Fast food. The term alone is riddled with unfavourable connotations – obesity, salt, fat, sugar, E numbers, processed nasties, ‘heart attack in a bun’ yadda yadda yadda. Admittedly, while I, myself, am neither a fan of the type of fast food that you find at the Golden Arches, nor do I have Colonel Sanders on speed dial, I can’t help but feel that the above perceptions of fast food undermine the positive side of being able to eat and purchase food before you can say “supersize me” (actually, please don’t. Unless you are offering me cake, that is).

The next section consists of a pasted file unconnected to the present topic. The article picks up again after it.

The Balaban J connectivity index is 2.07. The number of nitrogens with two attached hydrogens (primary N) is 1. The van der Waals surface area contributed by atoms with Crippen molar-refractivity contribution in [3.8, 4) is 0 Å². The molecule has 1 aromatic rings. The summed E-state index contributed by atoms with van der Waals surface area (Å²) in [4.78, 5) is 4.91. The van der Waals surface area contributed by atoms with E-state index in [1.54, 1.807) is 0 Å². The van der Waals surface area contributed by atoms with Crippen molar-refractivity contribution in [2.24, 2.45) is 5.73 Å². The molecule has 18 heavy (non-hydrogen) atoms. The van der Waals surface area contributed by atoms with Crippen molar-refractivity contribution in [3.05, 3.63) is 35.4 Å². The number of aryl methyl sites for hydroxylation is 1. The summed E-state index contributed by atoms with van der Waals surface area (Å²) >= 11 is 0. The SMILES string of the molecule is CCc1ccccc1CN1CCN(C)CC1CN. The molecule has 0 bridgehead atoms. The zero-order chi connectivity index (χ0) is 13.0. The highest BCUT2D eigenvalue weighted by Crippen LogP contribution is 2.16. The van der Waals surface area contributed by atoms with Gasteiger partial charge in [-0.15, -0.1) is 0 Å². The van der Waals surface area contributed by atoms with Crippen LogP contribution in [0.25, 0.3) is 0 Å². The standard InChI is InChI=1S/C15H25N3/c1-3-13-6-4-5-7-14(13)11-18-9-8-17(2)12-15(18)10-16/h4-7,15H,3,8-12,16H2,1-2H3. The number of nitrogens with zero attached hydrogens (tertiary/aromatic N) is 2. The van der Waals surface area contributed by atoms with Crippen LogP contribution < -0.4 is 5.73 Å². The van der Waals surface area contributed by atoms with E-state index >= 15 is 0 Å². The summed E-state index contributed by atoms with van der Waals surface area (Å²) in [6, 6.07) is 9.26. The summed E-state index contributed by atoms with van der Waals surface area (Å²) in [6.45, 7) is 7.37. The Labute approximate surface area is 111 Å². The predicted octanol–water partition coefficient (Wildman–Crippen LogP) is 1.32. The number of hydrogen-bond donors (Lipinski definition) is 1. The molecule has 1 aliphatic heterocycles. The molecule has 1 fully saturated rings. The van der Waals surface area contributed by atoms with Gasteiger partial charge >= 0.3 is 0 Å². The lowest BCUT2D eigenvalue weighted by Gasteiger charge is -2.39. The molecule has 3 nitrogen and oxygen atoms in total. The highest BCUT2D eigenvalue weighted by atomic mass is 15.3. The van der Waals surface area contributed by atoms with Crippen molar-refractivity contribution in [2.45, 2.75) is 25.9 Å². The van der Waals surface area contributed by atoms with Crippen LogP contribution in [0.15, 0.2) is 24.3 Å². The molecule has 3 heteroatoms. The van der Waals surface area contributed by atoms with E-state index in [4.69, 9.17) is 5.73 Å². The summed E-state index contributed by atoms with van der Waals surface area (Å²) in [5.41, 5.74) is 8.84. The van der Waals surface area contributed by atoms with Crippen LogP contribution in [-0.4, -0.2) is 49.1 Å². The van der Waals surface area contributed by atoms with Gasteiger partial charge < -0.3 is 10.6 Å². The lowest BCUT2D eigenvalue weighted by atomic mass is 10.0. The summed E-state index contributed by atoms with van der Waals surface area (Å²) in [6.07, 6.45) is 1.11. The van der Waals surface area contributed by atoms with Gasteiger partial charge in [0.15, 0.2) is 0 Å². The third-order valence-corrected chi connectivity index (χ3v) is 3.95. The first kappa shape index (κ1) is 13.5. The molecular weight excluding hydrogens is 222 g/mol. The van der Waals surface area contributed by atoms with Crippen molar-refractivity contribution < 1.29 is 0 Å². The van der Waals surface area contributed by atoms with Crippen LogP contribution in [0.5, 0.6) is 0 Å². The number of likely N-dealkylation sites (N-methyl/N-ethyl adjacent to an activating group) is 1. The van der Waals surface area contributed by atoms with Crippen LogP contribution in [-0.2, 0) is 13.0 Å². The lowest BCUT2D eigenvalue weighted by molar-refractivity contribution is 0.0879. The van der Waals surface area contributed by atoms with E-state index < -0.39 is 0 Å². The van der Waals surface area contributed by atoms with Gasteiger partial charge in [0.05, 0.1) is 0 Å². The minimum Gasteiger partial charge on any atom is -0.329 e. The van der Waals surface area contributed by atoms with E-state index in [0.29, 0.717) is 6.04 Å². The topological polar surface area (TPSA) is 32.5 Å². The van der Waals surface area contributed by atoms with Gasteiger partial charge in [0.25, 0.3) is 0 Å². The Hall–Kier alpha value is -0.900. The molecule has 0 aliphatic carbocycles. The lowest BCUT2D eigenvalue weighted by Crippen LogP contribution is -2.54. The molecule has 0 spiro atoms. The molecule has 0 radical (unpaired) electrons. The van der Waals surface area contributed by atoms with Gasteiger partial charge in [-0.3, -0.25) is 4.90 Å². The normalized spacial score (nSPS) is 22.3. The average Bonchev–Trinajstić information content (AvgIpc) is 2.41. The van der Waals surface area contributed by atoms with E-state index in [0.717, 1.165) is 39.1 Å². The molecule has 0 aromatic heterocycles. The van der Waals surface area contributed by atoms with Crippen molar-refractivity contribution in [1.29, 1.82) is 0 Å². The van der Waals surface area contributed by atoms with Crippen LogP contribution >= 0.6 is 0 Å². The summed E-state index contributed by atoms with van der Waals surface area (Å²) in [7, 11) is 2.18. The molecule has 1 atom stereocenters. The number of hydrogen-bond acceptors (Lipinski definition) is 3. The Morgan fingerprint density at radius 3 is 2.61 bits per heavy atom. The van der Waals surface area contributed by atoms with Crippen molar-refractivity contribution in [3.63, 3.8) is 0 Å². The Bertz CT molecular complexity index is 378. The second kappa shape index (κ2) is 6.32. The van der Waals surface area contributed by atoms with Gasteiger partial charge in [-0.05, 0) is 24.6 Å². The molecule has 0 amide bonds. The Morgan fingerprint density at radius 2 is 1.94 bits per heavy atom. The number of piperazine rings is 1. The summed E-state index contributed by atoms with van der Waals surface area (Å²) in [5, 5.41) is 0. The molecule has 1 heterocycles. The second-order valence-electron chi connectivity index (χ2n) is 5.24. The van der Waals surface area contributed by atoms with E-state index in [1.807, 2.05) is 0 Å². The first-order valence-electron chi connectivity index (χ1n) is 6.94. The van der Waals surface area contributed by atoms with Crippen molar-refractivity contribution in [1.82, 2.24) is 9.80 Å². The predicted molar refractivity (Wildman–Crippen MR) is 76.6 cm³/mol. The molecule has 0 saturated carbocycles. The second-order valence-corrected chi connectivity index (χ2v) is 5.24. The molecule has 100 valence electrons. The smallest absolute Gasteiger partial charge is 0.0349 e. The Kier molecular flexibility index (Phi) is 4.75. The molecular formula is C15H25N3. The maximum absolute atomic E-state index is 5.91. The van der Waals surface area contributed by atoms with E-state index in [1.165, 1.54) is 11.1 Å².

However, before the health police come and arrest me for my whopper (queen of puns? Moi?) of an admission that there is a good side to fast food, I ought to set the record straight. While I am not advocating ignoring the prolific and unfortunately very real health risks of what society perceives to be ‘typical’ fast food (anyone see that news story about the man who had a heart attack while munching on the “Triple Bypass” burger at the aptly named “Heart Attack Grill” in Las Vegas? ‘Nuff said), this blog is not going to be a rant about the inherent irony of the latter, nor is it going to be a forum for debate on fizzy drinks so large they keep dentists in thrice yearly cruises. This post, my friends, is hopefully going to portray the positive side of fast food in Britain. A side that is positively blooming, yet does not get the attention I feel it deserves (perhaps because keeling over while eating one’s falafel is not outrageous enough to merit column inches, unlike the side effects of burgers named after open heart surgery procedures). Hopefully, therefore, my words will portray the type of fast food that not only feeds hungry bellies quickly, but nourishes them too with a diverse array of fresh, inspiring ingredients. Because, ladies and gentleman, in Britain, there is a fast food revolution happening. And I’m not talking about finger lickin’ good chicken.